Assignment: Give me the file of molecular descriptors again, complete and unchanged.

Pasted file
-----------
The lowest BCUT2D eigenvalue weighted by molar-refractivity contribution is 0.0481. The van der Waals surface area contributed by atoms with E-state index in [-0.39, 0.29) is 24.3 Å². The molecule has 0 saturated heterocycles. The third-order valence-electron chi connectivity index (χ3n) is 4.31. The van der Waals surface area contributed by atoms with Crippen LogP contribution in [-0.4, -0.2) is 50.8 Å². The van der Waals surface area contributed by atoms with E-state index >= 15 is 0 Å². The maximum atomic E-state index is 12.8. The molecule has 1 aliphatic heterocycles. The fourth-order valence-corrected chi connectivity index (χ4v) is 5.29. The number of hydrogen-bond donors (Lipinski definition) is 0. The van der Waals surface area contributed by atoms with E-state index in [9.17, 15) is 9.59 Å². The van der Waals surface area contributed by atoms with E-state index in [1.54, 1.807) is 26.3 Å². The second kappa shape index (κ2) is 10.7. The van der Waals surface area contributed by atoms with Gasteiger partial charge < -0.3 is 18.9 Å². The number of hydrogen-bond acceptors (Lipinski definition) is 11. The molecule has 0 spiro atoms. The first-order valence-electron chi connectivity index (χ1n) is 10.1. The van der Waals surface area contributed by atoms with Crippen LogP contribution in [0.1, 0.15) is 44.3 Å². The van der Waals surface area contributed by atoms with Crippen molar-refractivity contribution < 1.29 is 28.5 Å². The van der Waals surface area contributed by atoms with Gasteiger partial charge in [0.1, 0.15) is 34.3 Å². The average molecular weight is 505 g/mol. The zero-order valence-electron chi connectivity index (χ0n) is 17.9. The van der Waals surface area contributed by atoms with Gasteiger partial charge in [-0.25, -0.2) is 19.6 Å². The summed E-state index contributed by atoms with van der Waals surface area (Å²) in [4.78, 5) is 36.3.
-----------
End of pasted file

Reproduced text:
The lowest BCUT2D eigenvalue weighted by molar-refractivity contribution is 0.0481. The van der Waals surface area contributed by atoms with E-state index in [-0.39, 0.29) is 24.3 Å². The molecule has 0 saturated heterocycles. The third-order valence-electron chi connectivity index (χ3n) is 4.31. The van der Waals surface area contributed by atoms with Crippen LogP contribution in [-0.4, -0.2) is 50.8 Å². The van der Waals surface area contributed by atoms with E-state index >= 15 is 0 Å². The maximum atomic E-state index is 12.8. The molecule has 1 aliphatic heterocycles. The fourth-order valence-corrected chi connectivity index (χ4v) is 5.29. The number of hydrogen-bond donors (Lipinski definition) is 0. The van der Waals surface area contributed by atoms with E-state index in [9.17, 15) is 9.59 Å². The van der Waals surface area contributed by atoms with E-state index in [1.54, 1.807) is 26.3 Å². The second kappa shape index (κ2) is 10.7. The van der Waals surface area contributed by atoms with Gasteiger partial charge < -0.3 is 18.9 Å². The number of hydrogen-bond acceptors (Lipinski definition) is 11. The molecule has 0 spiro atoms. The first-order valence-electron chi connectivity index (χ1n) is 10.1. The van der Waals surface area contributed by atoms with Crippen LogP contribution in [0.1, 0.15) is 44.3 Å². The van der Waals surface area contributed by atoms with Crippen molar-refractivity contribution < 1.29 is 28.5 Å². The van der Waals surface area contributed by atoms with Gasteiger partial charge in [0.1, 0.15) is 34.3 Å². The average molecular weight is 505 g/mol. The zero-order valence-electron chi connectivity index (χ0n) is 17.9. The van der Waals surface area contributed by atoms with Gasteiger partial charge in [-0.25, -0.2) is 19.6 Å². The summed E-state index contributed by atoms with van der Waals surface area (Å²) in [4.78, 5) is 36.3.